Born a Bruin (cont.)
Posted: Friday April 4, 2008 3:35PM; Updated: Friday April 4, 2008 4:23PM
While he was learning the values of sacrifice and discipline at home, young Ben was getting his hide toughened at the Boys Club in Goleta, Calif., where he played no-holds-barred games of one-on-one as well as a cutthroat version of dodgeball, called prison ball, against older kids. "I got my brains beat in, but I kept coming back the next day, and it made me stronger in the end," he says. "Your genes give you some toughness, but your environment does, too."
After playing at Weber State, where he was the Wildcats' two-time defensive player of the year, and a short stint playing in Uruguay, Howland came back to the U.S. to begin the coaching career he had planned on ever since those late-night screenings of UCLA games. His first stop was as a graduate assistant at Gonzaga in 1981, where the 'Zags had a sophomore point guard so skilled and quick that he was making a mockery of scrimmages because none of his teammates could guard him effectively. So coach Jay Hillock put his 24-year-old grad assistant in against the little whippet, and for the rest of the season Howland spent practices bumping, grabbing and generally annoying future NBA star John Stockton.
Is it any wonder, then, that Howland has cultivated in his Bruins the same qualities that were instilled in him? He went out of his way to praise senior center Lorenzo Mata-Real, a former starter, for stepping aside without the slightest complaint upon the arrival of the wondrous freshman big man, Kevin Love. Sacrifice. He recognized that guard Russell Westbrook's stunning athleticism could make him more than just a dangerous scorer, but a lockdown defender -- and prodded Westbrook into becoming the Pac-10 Defensive Player of the Year. Discipline. He rarely institutes curfews before games. "I don't want my kids to get their rest the day before the game because I tell them to," he says. "I want them to think about the effect of staying out late on their performance, and to act accordingly." Self-denial.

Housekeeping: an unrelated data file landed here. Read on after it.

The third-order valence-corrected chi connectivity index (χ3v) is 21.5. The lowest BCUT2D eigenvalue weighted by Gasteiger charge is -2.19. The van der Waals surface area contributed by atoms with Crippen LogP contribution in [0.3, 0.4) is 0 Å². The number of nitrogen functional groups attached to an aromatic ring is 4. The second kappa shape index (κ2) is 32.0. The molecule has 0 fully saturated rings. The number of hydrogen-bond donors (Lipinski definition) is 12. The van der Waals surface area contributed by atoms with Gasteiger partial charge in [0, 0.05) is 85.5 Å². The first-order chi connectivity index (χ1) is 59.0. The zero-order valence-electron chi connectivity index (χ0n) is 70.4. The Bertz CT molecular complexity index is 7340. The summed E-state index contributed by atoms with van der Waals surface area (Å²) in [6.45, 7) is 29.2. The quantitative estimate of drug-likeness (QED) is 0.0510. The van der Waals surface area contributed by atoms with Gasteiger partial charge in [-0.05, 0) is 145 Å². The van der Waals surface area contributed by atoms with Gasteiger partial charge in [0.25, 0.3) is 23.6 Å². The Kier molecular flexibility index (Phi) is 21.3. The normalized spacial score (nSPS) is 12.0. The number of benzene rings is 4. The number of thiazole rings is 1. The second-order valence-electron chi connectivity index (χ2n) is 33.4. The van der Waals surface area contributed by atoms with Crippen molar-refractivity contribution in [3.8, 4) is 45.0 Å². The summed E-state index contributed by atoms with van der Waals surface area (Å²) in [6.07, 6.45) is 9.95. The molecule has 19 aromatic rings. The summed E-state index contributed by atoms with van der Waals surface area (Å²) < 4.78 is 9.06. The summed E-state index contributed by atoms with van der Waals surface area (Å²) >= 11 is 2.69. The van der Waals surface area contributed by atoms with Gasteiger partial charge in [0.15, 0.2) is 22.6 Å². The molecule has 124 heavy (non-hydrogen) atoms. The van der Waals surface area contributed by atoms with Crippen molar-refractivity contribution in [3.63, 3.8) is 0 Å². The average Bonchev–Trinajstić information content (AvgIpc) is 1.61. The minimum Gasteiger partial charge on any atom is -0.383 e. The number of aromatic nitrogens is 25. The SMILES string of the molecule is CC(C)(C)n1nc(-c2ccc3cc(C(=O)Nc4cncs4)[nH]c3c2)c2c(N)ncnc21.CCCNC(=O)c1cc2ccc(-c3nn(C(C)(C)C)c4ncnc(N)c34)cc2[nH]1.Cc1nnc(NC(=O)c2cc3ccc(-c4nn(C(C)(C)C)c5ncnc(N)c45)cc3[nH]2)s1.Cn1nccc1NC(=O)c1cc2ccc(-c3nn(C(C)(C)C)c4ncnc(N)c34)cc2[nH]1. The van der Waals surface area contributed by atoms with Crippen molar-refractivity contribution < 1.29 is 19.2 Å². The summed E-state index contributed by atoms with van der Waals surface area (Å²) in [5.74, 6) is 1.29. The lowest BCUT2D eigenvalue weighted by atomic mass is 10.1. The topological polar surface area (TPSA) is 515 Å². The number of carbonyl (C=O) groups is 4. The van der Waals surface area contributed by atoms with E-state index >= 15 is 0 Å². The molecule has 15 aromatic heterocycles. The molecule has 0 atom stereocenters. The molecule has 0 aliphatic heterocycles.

Future editions of the Bruins will no doubt offer more of the same, since players who don't fit into Howland's hard-edged philosophy need not apply. "We don't really teach toughness," he says. "We recruit it." Prospective Bruins are told from the start exactly what Howland expects.
"One of the great things he does is from the time he starts recruiting a player, he's coaching him," says former assistant Kerry Keating, now the head coach at Santa Clara. "He's not just saying, 'We love you, you're a great player.' He's saying, 'You could really help us stop dribble penetration,' or 'Do you see the way [former UCLA star] Arron Afflalo closes out on a shooter? That's the kind of thing we think you'd be really good at.' He's putting in a tough, defensive mentality even before the player sets foot on our campus."
His players are hard-pressed to match their coach's defensive intensity. "Sometimes it looks like he wants to get out there and play defense with us," says Mata-Real. "I look over on the sidelines during games and he's almost down in a defensive stance himself. His intensity gets us fired up."
That intensity burns 24 hours a day. Howland is known for waking up friends, colleagues and his players at any time of the day or night, unable to contain his enthusiasm. During Pac-10 tournament in 2007, he watched California beat Oregon in double overtime, earning a berth against the Bruins the next day. It was nearly midnight when he arrived back at the team hotel after the game, but Howland didn't care. He summoned his players from their beds, brought them down to a hotel ballroom and walked through some of Cal's plays and defenses. When they were done, Howland ushered them into another room to watch film. By the time the impromptu practice was finished, it was nearly 1 a.m. The late night session paid off with a victory over Cal the next day. "We knew their plays so well we probably could have run them better than they did," Afflalo said.
But Howland would be the first to admit that there are times when even the hardest working coach has to leave it up to his players, when he simply has to hope he has prepared his team well enough. Those moments came often during this season, as the Bruins consistently made big plays down the stretch -- and yes, received a fortunate call or two -- to win tight games. "I knew we'd find a way to win," Howland said after one such game, the 51-49 victory over Texas A&M that sent UCLA to the Sweet 16. And his players know that with his preparation and drive, Howland will always give them the best possible chance to win. It is a perfect combination, a championship combination.
For Howland, the only disappointment is that Bob Howland, who died in 2003, did not live long enough to see his son reach the pinnacle of college basketball. But Ben Howland won't forget the teachings of his father that helped him get here. For he knows: work hard enough, and reality just might exceed your dreams.
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